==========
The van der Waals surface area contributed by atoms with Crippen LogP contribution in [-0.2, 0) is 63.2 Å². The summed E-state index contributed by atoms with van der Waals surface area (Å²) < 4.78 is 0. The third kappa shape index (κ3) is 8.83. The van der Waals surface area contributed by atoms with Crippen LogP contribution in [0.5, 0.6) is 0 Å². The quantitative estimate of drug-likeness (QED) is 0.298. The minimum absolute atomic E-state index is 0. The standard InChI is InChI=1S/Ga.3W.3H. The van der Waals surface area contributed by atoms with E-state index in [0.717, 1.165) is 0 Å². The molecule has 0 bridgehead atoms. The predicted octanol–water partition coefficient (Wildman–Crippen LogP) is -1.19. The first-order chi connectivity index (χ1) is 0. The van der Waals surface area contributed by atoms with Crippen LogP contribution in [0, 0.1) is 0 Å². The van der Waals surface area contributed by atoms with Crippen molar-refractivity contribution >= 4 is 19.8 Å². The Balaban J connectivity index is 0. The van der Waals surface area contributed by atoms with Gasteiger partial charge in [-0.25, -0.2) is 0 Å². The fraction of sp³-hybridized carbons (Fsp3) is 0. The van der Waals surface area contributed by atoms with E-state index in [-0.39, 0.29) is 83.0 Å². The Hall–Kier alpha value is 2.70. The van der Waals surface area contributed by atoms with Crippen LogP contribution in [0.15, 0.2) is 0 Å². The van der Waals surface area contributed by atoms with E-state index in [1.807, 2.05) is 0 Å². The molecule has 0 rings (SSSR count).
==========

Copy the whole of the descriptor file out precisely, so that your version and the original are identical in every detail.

The van der Waals surface area contributed by atoms with Crippen LogP contribution in [-0.2, 0) is 63.2 Å². The summed E-state index contributed by atoms with van der Waals surface area (Å²) < 4.78 is 0. The third kappa shape index (κ3) is 8.83. The van der Waals surface area contributed by atoms with Crippen LogP contribution in [0.5, 0.6) is 0 Å². The quantitative estimate of drug-likeness (QED) is 0.298. The minimum absolute atomic E-state index is 0. The standard InChI is InChI=1S/Ga.3W.3H. The van der Waals surface area contributed by atoms with E-state index in [0.717, 1.165) is 0 Å². The molecule has 0 bridgehead atoms. The predicted octanol–water partition coefficient (Wildman–Crippen LogP) is -1.19. The first-order chi connectivity index (χ1) is 0. The van der Waals surface area contributed by atoms with Crippen LogP contribution in [0, 0.1) is 0 Å². The van der Waals surface area contributed by atoms with Crippen molar-refractivity contribution >= 4 is 19.8 Å². The Balaban J connectivity index is 0. The van der Waals surface area contributed by atoms with Gasteiger partial charge in [-0.25, -0.2) is 0 Å². The fraction of sp³-hybridized carbons (Fsp3) is 0. The van der Waals surface area contributed by atoms with E-state index in [-0.39, 0.29) is 83.0 Å². The Hall–Kier alpha value is 2.70. The van der Waals surface area contributed by atoms with Crippen LogP contribution in [0.15, 0.2) is 0 Å². The van der Waals surface area contributed by atoms with E-state index in [1.807, 2.05) is 0 Å². The molecule has 0 rings (SSSR count).